I have inherited my liking and this recipe of Shepu Bhaji from my mom. This is one of the few dishes that all three of us, Kalpesh, Devansh and me like. I usually like recipes that are not labour-intensive but cleaning a bunch of shepu or dill is quite a pain. I must confess I only make this sabzi when my cook cleans and cuts this sabzi for me. Once the dill leaves are cut the rest of the recipe is a breeze. Dill is rich in vitamins and minerals and provides us several health benefits like improving digestion, immunity, and bone health, to name a few. So even if it might take up some time to clean the dill leaves, I would say take the plunge and make this shepu bhaji. It tastes amazing with bhakri and dahi (curd). One more confession time, I don’t know how to make bhakri, my cook makes it. 🙂 But yeah I like my shepu bhaji, just like I used to like how my mom made it when I was a kid.
The trick of getting your kids eat healthy food is eating healthy food with them. Devansh likes sabzis like shepu bhaji which are considered boring by a lot of us because I eat it with him. On the other hand he is not too enthusiastic about eating fruits because I find eating fruits boring; it seems like a chore somehow. Luckily, Devansh’s school has started asking the kids to get fruits in one tiffin, which they are made to have first thing in the morning. Time for me cultivate the habit of eating fruits. Meanwhile I hope you and your family like this Maharashtrian recipe of Shepu Bhaji; if you like trying out nutritious, vegetarian recipes you will love it. Pakka. 🙂
Try this Maharashtrian recipe of Shepu Bhaji if you are looking for a nutritious, vegetarian recipe that's great for your kids and you.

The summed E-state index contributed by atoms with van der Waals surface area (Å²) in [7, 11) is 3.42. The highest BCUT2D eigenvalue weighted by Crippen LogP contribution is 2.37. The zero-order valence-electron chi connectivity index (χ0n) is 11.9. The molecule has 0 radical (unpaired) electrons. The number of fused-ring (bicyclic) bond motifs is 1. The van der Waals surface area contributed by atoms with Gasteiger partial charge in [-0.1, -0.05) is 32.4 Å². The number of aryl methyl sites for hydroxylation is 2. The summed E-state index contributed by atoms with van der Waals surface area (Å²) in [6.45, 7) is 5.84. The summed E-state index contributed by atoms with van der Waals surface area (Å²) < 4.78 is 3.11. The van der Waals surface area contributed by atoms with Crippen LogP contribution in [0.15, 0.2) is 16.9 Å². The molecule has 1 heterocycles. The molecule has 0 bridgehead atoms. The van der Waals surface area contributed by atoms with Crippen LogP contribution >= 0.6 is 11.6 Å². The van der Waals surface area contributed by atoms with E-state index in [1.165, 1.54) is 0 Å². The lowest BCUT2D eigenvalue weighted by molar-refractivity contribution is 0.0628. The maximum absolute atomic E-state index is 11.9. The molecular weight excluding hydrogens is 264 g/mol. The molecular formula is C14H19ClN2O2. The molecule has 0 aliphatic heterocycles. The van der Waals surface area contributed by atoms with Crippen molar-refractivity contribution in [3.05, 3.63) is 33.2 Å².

- 1 bunch dill leaves (cleaned and chopped fine)
- Half cup toor dal (split pigeon pea lentils/arhar dal)
- 5-6 cloves of garlic
- 1/4th tsp rai (mustard seeds )
- 1/4th tsp hing (asafoetida)
- 1/4th tsp haldi (turmeric powder)
- 1 dry red chili
- Approx. 1/4th tsp red chili powder
- Salt to taste
- Approx. 1 tbsp oil
- Cook toor dal in cooker till it becomes a bit soft (one whistle on slow flame).
- Set aside 1-2 cloves of garlic and cut the remaining in thick slices.
- Heat a kadai and add half tbsp oil.
- Add mustard seeds when oil heats up, and when the seeds start crackling add hing and haldi.
- Add garlic slices and stir till the garlic turns lightest shade of golden brown, just enough till it gives out a cooked fragrance.
- Add chopped dill leaves and salt.
- Stir the dill once, and then cover the kadai and cook for about 7-8 minutes. (Sprinkle a little water if the dill starts to stick to kadai.)
- Add cooked dal and red chili powder, and mix well. (I usually add a little bit water as Devansh doesn't like this sabzi dry.)
- Cook for a couple of minutes and then turn off heat.
- Heat a small tadka pan (kadhai), add half tbsp oil, pinch of rai, hing, haldi, and 1-2 cloves of garlic.
- Add a pinch of red chili powder and dry red chili. (You can add more red chili powder if you're making the sabzi for grownups or for kids who can eat spicy food.)
- Pour the tadka on top of the cooked sabzi. (Cooking leafy vegetables for too long decreases their nutritional value. To take out the uncooked taste of shepu/dill and to enhance its flavor I add tadka after it's cooked.)
- Serve hot with roti or bhakri. (I would recommend jowar bhakri.)